It’s easy to assume that the word ‘flushable’ on a packet of wet wipes means the wipes can be flushed down the toilet, right? Unfortunately, they’re often not. The majority of ‘flushable’ wipes you see on the shelves contain plastic and often plastic free options aren’t flushable either. This is why you should NOT flush any wipe down the toilet without checking for real certifications showing that a wipe is truly fine to flush.
Are ‘flushable’ wipes actually flushable?
Most of them are not! Some wipes labelled as flushable are made from cotton, viscose, synthetic materials, plastics, or polyester that don’t break down quickly once they’ve been flushed. What’s more, some of these materials won’t ever biodegrade. Flushing wipes containing plastic means directly contributing to marine plastic pollution – a major environmental issue of our time. Our toilets are the gateway to the ocean, and so-called “flushable” wipes are blocking sewage systems, accounting for 90% of fatberg build-up, and damaging marine life. These kinds of wipes should never be flushed, and it’s time to start calling them out for what they really are.
We should only ever flush the 3 P’s: pee, paper, and poo. We believe that wet wipes containing plastic should be banned, and we should opt for plastic free alternatives instead. Thankfully, there are more and more plastic free alternatives available, but it’s important to remember that biodegradable doesn’t always mean flushable. These wipes can be binned or composted. Natracare makes a range of plastic free wipes made with organic cotton – and also the Safe to Flush Moist Toilet Tissue. These are the first wet wipe alternative to be certified both Fine to Flush by Water UK and flushable by the IWSFG. The Safe to Flush Moist Toilet Tissue is made entirely out of paper and begins to break down 20 minutes after flushing, and breaks down completely after 8 flushes.
Why aren’t all flushable wipes created equal?
So, it turns out not all flushable wipes are as flushable as we are led to believe, but why do the labels say they are? Until recently, brands have not been fully transparent when labelling the flushability of their wipes, and often don’t even disclose what their wipes are made from. For years wipes have been falsely labelled “flushable” whilst blocking sewers and polluting the oceans.
Now, water companies and labelling legislations are calling out these companies for their dishonesty and there are certain certifications you can look out for to tell you whether a wipe is truly flushable. The Fine to Flush certification scheme is administered by the Water Research Council (WRc), who is at the forefront of research into the impact of wet wipes on our environment and sewage systems. The WRc tests the performance of wet wipes according to 9 specifications to ensure that what we are flushing will break down safely once flushed. The WC bowl clearance test confirms that the sample will pass the U-bend and not cause the WC to overflow, and the Drain line Clearance test assesses whether the sample will travel at least 20 meters within 5 consecutive flushes, and ensures that the sample will not remain stationary for more than 3 consecutive flushes. So, next time you go to buy your wet wipes, look out for alternatives that have the Fine to Flush label.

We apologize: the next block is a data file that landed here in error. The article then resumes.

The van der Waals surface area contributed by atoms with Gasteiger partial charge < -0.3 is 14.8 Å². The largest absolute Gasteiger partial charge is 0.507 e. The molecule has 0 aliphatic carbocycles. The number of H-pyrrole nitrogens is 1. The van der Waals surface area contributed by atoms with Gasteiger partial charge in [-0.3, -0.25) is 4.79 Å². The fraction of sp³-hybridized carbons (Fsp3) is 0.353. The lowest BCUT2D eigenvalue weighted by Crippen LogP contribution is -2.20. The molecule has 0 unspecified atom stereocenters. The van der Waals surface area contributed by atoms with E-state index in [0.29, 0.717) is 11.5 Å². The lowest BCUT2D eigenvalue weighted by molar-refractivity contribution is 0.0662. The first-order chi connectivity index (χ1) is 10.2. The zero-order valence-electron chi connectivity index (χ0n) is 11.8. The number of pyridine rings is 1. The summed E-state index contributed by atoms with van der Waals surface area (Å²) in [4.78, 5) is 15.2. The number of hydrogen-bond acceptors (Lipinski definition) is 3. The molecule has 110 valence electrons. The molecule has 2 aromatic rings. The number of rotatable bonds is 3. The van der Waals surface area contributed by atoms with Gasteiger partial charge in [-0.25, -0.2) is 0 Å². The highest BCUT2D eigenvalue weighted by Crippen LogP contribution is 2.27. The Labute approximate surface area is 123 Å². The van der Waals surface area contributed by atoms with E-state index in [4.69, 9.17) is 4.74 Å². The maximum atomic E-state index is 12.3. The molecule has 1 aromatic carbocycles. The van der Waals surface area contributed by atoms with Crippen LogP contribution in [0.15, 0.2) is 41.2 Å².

You should only ever flush the 3P’s: pee, paper, and poo! Luckily, our Safe to Flush Moist Tissues are made entirely of paper!
Let’s fight against wipe inequality!
Evidently, not all wipes are made equal, and this needs to change! To date, only a few policy attempts to ban plastic and deceptively labelled flushable wipes have been enacted. More needs to be done to tackle this growing issue. Scottish Water UK is leading a call for a ban on plastic wipes after 36,000 blockages and £7 million a year spent on repairs caused by wet wipes. This campaign protests for all wipes to be banned and has support from the Marine Conservation Society. Although MCS approves of the Fine to Flush certification and argues that all wipes and wipe alternatives, like Natracare’s moist tissues, earn flushable certification. Similarly in California, Natracare is a partner with the National Stewardship Action Cancel (NSAC) to introduce a “truth in labelling” bill so that companies must explicitly indicate whether their wipes are flushable.
More recently, Tesco became the first UK supermarket to ban sales of wipes that contain plastic, after manufacturing their own label wipes to be plastic free. Boots has also announced that they will be joining Tesco in stopping sales of wipes that contain plastic. Health store Holland and Barratt took a great step in banning sales of plastic wipes back in 2019, but giant retailers like Tesco, who is responsible for selling a whopping 75 million wipes per year, and Boots who represent 15% of all beauty wipe sales in the UK and were responsible for selling 200 million wipes last year, this is a huge step in the right direction to limit plastic wet wipes and their damage. It sends a strong message to wipe manufacturers to clean up their act and their wipes.
Resolving wipe confusion
Although a shocking 90% of wet wipes still contain plastic, with more plastic free alternatives such as the Safe to Flush Moist Toilet Tissue available, and large retailers banning plastic wipes, we are starting to see the back of plastic wipes and falsely labelled ‘flushables’. We believe that more transparency from brands will help end the inequality of wipes. Consumers need confidence in flushable wipes being actually flushable, and not unknowingly contributing to plastic pollution when every time they use a wipe.
There are many switches you can make to become more sustainable in your everyday life and switching to plastic free wet wipes or flushable alternatives is one of them. Natracare has an entire range of plastic free personal care to ensure you have comfortable and sustainable alternatives for your time of the month AND every day.